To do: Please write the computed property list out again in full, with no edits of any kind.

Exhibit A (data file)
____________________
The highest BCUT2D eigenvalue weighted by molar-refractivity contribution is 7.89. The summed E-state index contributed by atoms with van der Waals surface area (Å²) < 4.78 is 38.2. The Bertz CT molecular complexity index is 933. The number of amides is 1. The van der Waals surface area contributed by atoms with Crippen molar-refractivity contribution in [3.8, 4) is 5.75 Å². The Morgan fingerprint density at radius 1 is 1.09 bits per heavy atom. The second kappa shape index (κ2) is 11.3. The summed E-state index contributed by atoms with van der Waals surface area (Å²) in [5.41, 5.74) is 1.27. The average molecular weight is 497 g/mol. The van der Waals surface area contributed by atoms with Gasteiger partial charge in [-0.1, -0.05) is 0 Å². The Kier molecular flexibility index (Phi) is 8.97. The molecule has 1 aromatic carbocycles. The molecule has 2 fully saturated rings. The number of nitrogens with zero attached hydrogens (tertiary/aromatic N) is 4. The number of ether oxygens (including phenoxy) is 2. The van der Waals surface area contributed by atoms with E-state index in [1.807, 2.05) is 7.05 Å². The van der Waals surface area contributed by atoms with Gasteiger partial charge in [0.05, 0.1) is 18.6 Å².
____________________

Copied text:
The highest BCUT2D eigenvalue weighted by molar-refractivity contribution is 7.89. The summed E-state index contributed by atoms with van der Waals surface area (Å²) < 4.78 is 38.2. The Bertz CT molecular complexity index is 933. The number of amides is 1. The van der Waals surface area contributed by atoms with Crippen molar-refractivity contribution in [3.8, 4) is 5.75 Å². The Morgan fingerprint density at radius 1 is 1.09 bits per heavy atom. The second kappa shape index (κ2) is 11.3. The summed E-state index contributed by atoms with van der Waals surface area (Å²) in [5.41, 5.74) is 1.27. The average molecular weight is 497 g/mol. The van der Waals surface area contributed by atoms with Gasteiger partial charge in [-0.1, -0.05) is 0 Å². The Kier molecular flexibility index (Phi) is 8.97. The molecule has 1 aromatic carbocycles. The molecule has 2 fully saturated rings. The number of nitrogens with zero attached hydrogens (tertiary/aromatic N) is 4. The number of ether oxygens (including phenoxy) is 2. The van der Waals surface area contributed by atoms with E-state index in [1.807, 2.05) is 7.05 Å². The van der Waals surface area contributed by atoms with Gasteiger partial charge in [0.05, 0.1) is 18.6 Å².